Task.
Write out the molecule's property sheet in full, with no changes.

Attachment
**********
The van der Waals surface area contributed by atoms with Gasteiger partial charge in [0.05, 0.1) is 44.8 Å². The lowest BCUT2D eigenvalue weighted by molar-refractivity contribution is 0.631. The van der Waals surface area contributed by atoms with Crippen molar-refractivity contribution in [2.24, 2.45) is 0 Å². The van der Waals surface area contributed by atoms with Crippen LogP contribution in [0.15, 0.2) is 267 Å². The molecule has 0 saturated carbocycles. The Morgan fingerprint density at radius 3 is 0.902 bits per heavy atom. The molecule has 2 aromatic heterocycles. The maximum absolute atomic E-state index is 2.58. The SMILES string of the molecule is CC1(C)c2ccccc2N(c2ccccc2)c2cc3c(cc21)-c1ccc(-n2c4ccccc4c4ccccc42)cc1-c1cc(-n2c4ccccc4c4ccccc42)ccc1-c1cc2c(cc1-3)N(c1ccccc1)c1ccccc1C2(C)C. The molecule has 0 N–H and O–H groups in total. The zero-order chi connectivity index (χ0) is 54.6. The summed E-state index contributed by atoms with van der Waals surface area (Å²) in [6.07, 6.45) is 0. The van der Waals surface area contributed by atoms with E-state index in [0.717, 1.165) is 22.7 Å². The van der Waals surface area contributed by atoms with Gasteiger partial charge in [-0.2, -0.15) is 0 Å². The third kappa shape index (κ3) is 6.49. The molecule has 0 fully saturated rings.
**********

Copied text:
The van der Waals surface area contributed by atoms with Gasteiger partial charge in [0.05, 0.1) is 44.8 Å². The lowest BCUT2D eigenvalue weighted by molar-refractivity contribution is 0.631. The van der Waals surface area contributed by atoms with Crippen molar-refractivity contribution in [2.24, 2.45) is 0 Å². The van der Waals surface area contributed by atoms with Crippen LogP contribution in [0.15, 0.2) is 267 Å². The molecule has 0 saturated carbocycles. The Morgan fingerprint density at radius 3 is 0.902 bits per heavy atom. The molecule has 2 aromatic heterocycles. The maximum absolute atomic E-state index is 2.58. The SMILES string of the molecule is CC1(C)c2ccccc2N(c2ccccc2)c2cc3c(cc21)-c1ccc(-n2c4ccccc4c4ccccc42)cc1-c1cc(-n2c4ccccc4c4ccccc42)ccc1-c1cc2c(cc1-3)N(c1ccccc1)c1ccccc1C2(C)C. The molecule has 0 N–H and O–H groups in total. The zero-order chi connectivity index (χ0) is 54.6. The summed E-state index contributed by atoms with van der Waals surface area (Å²) in [6.07, 6.45) is 0. The van der Waals surface area contributed by atoms with E-state index in [0.717, 1.165) is 22.7 Å². The van der Waals surface area contributed by atoms with Gasteiger partial charge in [-0.2, -0.15) is 0 Å². The third kappa shape index (κ3) is 6.49. The molecule has 0 fully saturated rings.